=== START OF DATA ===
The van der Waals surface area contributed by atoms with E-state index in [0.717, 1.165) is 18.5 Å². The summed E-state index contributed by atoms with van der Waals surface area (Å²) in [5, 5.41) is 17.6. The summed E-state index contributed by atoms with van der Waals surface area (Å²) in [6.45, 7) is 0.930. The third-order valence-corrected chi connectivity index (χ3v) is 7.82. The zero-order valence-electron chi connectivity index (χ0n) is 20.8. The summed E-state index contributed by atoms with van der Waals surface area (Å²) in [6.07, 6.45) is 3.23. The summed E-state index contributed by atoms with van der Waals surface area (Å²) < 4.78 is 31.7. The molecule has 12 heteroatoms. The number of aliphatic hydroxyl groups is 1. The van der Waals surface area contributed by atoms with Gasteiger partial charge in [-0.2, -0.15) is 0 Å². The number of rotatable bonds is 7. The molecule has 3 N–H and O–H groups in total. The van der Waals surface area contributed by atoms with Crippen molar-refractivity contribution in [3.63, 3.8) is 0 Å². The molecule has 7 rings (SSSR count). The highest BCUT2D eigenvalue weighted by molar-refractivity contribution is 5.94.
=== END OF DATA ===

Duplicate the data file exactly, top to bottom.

The van der Waals surface area contributed by atoms with E-state index in [0.717, 1.165) is 18.5 Å². The summed E-state index contributed by atoms with van der Waals surface area (Å²) in [5, 5.41) is 17.6. The summed E-state index contributed by atoms with van der Waals surface area (Å²) in [6.45, 7) is 0.930. The third-order valence-corrected chi connectivity index (χ3v) is 7.82. The zero-order valence-electron chi connectivity index (χ0n) is 20.8. The summed E-state index contributed by atoms with van der Waals surface area (Å²) in [6.07, 6.45) is 3.23. The summed E-state index contributed by atoms with van der Waals surface area (Å²) < 4.78 is 31.7. The molecule has 12 heteroatoms. The number of aliphatic hydroxyl groups is 1. The van der Waals surface area contributed by atoms with Gasteiger partial charge in [-0.2, -0.15) is 0 Å². The number of rotatable bonds is 7. The molecule has 3 N–H and O–H groups in total. The van der Waals surface area contributed by atoms with Crippen molar-refractivity contribution in [3.63, 3.8) is 0 Å². The molecule has 7 rings (SSSR count). The highest BCUT2D eigenvalue weighted by molar-refractivity contribution is 5.94.